Explaining Abbreviations

Abbreviations and acronyms (an abbreviation that can be pronounced as a word) abound. Unfortunately, people use them so often that they sometimes forget that not everyone knows what they mean. You can use the abbr and acronym elements to add meaning to the abbreviation or acronym in question without breaking the flow of your Web page or distracting your readers with extra links.

To explain abbreviations:


Type <abbr.

Or type <acronym if the abbreviation can be pronounced as a word.


Next type title="explanation", where explanation gives more details about the abbreviation.


Type >.


Then type the abbreviation itself.


Finally, finish up with </abbr> or </acronym> depending on what you used in step 1.

Figure 4.19. It seems an awful lot of code for just a few words. Still, it can be very helpful to get immediate information about an abbreviation, at least the first time it is used.


  • Firefox (on both platforms) supports both abbr and acronym, highlighting both elements with a dotted underline and providing the title attribute's contents as a tool tip (Figure 4.20).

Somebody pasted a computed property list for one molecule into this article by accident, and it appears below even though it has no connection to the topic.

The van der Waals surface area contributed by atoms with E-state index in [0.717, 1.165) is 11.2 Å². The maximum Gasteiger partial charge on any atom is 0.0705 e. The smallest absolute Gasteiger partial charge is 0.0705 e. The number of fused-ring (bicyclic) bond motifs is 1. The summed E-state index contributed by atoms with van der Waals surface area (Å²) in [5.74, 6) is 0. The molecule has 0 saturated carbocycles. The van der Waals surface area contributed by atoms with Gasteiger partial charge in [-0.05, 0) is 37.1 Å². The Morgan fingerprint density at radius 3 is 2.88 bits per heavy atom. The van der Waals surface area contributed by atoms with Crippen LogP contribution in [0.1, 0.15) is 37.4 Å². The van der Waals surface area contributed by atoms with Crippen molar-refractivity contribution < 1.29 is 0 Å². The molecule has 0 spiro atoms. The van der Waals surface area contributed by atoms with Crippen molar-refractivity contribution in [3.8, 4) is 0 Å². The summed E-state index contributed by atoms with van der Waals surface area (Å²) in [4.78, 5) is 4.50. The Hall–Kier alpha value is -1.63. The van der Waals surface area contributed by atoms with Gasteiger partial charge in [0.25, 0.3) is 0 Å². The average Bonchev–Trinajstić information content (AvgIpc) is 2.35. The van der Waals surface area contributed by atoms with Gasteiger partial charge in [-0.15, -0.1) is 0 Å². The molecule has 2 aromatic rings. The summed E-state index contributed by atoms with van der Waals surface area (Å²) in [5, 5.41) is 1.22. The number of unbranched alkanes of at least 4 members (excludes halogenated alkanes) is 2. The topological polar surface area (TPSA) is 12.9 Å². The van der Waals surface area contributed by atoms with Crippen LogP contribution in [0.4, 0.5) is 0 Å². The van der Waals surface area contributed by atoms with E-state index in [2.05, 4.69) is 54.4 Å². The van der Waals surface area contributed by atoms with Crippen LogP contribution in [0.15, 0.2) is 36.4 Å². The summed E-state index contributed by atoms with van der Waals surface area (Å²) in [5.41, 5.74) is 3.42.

Figure 4.20. Firefox Mac/Win highlights abbreviations and acronyms with a dotted underline and when your visitors hover, the contents of the element's title attribute are shown in a tool tip.

  • Internet Explorer for Windows (up to version 7) doesn't change the display of acronym or abbr elements, but does show titles as tool tips. IE 6 and earlier didn't support abbr.

Figure 4.21. Explorer displays the title of abbreviations as a tool tip, but doesn't display the abbreviation itself any differently.

HTML, XHTML, & CSS(c) Visual QuickStart Guide
HTML, XHTML, and CSS, Sixth Edition
ISBN: 0321430840
EAN: 2147483647
Year: 2004
Pages: 340

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